Alec Stewart in the frame for national selector role

Alec Stewart has emerged as the frontrunner to become the new England national selector.

Stewart, who has been director of cricket at Surrey for the past eight years, is believed to be highly rated by Rob Key, the England team’s managing director, given his detailed knowledge of the county circuit and the talent therein, and his own success in nurturing young talent at Surrey.

The role of national selector was discontinued in April 2021, when Key’s predecessor, Ashley Giles, dispensed with the services of the previous incumbent Ed Smith, and handed selection duties to the then-head coach across all formats, Chris Silverwood.

However, England’s subsequent collapse in form, culminating in a run of one win in 17 Tests until the start of Brendon McCullum’s tenure as head coach in May 2022 has prompted a rethink, with Key adamant from the outset of his appointment that he would be looking to reinstate the role.

Key’s decision to split the red- and white-ball coaching roles – with McCullum and Ben Stokes now in charge of the Test team, with Matthew Mott and Jos Buttler the coach-captain combination for the limited-overs formats – arguably increases the need for an independent selector to co-ordinate the priorities of the two formats.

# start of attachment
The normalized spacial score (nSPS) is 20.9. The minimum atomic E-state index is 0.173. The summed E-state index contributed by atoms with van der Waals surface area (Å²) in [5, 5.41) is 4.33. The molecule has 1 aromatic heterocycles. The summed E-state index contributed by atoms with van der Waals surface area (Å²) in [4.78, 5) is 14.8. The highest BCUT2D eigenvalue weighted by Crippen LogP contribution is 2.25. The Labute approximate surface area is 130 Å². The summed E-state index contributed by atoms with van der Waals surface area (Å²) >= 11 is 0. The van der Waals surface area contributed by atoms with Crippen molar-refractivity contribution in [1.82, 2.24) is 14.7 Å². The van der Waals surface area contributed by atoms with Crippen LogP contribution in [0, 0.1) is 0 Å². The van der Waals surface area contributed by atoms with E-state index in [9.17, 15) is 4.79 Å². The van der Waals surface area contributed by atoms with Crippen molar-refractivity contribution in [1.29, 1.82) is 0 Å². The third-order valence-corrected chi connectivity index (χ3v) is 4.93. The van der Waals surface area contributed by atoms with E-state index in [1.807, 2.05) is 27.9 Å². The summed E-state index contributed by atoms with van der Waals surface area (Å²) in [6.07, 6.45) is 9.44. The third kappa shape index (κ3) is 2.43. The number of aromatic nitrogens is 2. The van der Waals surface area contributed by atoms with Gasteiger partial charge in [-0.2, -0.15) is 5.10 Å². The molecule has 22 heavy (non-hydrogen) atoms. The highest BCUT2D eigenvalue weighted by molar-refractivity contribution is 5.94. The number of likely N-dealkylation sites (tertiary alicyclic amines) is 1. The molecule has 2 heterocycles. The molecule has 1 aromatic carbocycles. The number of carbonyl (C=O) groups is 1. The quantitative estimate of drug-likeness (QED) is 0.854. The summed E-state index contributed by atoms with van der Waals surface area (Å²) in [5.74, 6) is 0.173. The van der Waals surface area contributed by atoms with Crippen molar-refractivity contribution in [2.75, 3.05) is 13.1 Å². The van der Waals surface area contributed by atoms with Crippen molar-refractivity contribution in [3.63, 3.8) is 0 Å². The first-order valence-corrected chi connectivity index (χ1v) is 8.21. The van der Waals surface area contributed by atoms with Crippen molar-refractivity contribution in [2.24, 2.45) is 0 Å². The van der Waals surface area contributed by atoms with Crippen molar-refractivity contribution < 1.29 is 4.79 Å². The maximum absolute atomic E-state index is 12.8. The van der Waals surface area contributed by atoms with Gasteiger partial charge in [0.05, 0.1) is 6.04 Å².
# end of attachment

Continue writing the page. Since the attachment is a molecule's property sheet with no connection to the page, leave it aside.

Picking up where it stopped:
Stewart, 59, had been one of the names in the frame for the MD role that eventually went to Key, but withdrew his interest due to family reasons. However, the selector’s role, which is expected to involve less time away from home, is likely to be more appealing as he weighs up his next career move.

Other names that have been mentioned in connection with the role include the former England players-turned-commentators Nick Knight, Steven Finn and Steve Harmison, with potential scope for the appointment of an assistant selector, similar to the role that James Taylor played alongside Smith.

Whoever is appointed will work closely with Mo Bobat, the ECB’s performance director, and David Court, the ECB’s talent identification lead, as well as a team of talent scouts in and around the 18 first-class counties.

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